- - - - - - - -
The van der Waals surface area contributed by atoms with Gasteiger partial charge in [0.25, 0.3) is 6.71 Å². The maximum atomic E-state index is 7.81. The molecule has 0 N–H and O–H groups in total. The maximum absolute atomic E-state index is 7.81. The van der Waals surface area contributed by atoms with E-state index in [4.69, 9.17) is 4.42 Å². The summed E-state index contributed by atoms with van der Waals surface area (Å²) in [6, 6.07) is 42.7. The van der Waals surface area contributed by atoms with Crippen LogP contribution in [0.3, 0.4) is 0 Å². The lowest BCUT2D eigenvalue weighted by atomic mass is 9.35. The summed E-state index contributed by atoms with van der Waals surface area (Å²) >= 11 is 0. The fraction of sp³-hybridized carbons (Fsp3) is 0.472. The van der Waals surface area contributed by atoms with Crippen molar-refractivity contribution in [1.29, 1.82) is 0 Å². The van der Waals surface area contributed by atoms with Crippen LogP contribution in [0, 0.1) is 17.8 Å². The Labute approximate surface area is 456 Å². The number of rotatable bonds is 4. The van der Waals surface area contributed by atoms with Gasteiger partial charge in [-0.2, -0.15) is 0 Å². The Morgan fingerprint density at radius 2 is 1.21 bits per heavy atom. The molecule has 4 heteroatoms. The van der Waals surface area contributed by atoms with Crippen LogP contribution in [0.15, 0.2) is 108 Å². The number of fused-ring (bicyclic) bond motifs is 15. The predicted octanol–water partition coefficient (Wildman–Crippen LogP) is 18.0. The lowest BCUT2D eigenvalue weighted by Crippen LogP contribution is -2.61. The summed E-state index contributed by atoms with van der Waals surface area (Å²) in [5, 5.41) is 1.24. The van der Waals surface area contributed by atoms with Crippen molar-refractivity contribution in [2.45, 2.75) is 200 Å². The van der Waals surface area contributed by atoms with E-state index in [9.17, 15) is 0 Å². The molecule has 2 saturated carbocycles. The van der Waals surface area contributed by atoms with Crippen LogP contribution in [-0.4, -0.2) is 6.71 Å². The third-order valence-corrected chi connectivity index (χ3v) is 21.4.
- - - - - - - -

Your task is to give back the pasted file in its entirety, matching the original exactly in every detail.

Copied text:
The van der Waals surface area contributed by atoms with Gasteiger partial charge in [0.25, 0.3) is 6.71 Å². The maximum atomic E-state index is 7.81. The molecule has 0 N–H and O–H groups in total. The maximum absolute atomic E-state index is 7.81. The van der Waals surface area contributed by atoms with E-state index in [4.69, 9.17) is 4.42 Å². The summed E-state index contributed by atoms with van der Waals surface area (Å²) in [6, 6.07) is 42.7. The van der Waals surface area contributed by atoms with Crippen LogP contribution in [0.3, 0.4) is 0 Å². The lowest BCUT2D eigenvalue weighted by atomic mass is 9.35. The summed E-state index contributed by atoms with van der Waals surface area (Å²) >= 11 is 0. The fraction of sp³-hybridized carbons (Fsp3) is 0.472. The van der Waals surface area contributed by atoms with Crippen molar-refractivity contribution in [1.29, 1.82) is 0 Å². The van der Waals surface area contributed by atoms with Crippen LogP contribution in [0, 0.1) is 17.8 Å². The Labute approximate surface area is 456 Å². The number of rotatable bonds is 4. The van der Waals surface area contributed by atoms with Gasteiger partial charge in [-0.2, -0.15) is 0 Å². The Morgan fingerprint density at radius 2 is 1.21 bits per heavy atom. The molecule has 4 heteroatoms. The van der Waals surface area contributed by atoms with Crippen LogP contribution in [0.15, 0.2) is 108 Å². The number of fused-ring (bicyclic) bond motifs is 15. The predicted octanol–water partition coefficient (Wildman–Crippen LogP) is 18.0. The lowest BCUT2D eigenvalue weighted by Crippen LogP contribution is -2.61. The summed E-state index contributed by atoms with van der Waals surface area (Å²) in [5, 5.41) is 1.24. The van der Waals surface area contributed by atoms with Crippen molar-refractivity contribution in [2.45, 2.75) is 200 Å². The van der Waals surface area contributed by atoms with E-state index in [9.17, 15) is 0 Å². The molecule has 2 saturated carbocycles. The van der Waals surface area contributed by atoms with Crippen LogP contribution in [-0.4, -0.2) is 6.71 Å². The third-order valence-corrected chi connectivity index (χ3v) is 21.4.